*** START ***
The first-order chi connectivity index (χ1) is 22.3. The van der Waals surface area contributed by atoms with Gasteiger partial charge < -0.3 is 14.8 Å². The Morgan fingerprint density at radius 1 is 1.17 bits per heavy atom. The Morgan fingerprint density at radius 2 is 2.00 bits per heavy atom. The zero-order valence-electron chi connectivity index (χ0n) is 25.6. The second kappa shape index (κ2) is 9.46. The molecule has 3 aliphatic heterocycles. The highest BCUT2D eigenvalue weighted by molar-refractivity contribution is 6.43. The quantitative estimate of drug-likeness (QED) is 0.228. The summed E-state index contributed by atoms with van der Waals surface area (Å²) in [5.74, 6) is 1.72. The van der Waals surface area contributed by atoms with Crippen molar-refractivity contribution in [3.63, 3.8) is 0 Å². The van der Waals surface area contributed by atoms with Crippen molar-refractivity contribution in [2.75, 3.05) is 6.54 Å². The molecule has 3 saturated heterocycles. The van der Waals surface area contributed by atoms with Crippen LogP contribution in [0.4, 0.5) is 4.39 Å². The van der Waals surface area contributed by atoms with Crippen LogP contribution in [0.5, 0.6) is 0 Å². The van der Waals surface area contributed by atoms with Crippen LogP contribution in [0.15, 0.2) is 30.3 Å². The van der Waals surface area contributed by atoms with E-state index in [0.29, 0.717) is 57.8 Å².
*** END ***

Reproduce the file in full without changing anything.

The first-order chi connectivity index (χ1) is 22.3. The van der Waals surface area contributed by atoms with Gasteiger partial charge < -0.3 is 14.8 Å². The Morgan fingerprint density at radius 1 is 1.17 bits per heavy atom. The Morgan fingerprint density at radius 2 is 2.00 bits per heavy atom. The zero-order valence-electron chi connectivity index (χ0n) is 25.6. The second kappa shape index (κ2) is 9.46. The molecule has 3 aliphatic heterocycles. The highest BCUT2D eigenvalue weighted by molar-refractivity contribution is 6.43. The quantitative estimate of drug-likeness (QED) is 0.228. The summed E-state index contributed by atoms with van der Waals surface area (Å²) in [5.74, 6) is 1.72. The van der Waals surface area contributed by atoms with Crippen molar-refractivity contribution in [3.63, 3.8) is 0 Å². The van der Waals surface area contributed by atoms with Crippen molar-refractivity contribution in [2.75, 3.05) is 6.54 Å². The molecule has 3 saturated heterocycles. The van der Waals surface area contributed by atoms with Crippen LogP contribution in [0.4, 0.5) is 4.39 Å². The van der Waals surface area contributed by atoms with Crippen LogP contribution in [0.5, 0.6) is 0 Å². The van der Waals surface area contributed by atoms with Crippen LogP contribution in [0.15, 0.2) is 30.3 Å². The van der Waals surface area contributed by atoms with E-state index in [0.29, 0.717) is 57.8 Å².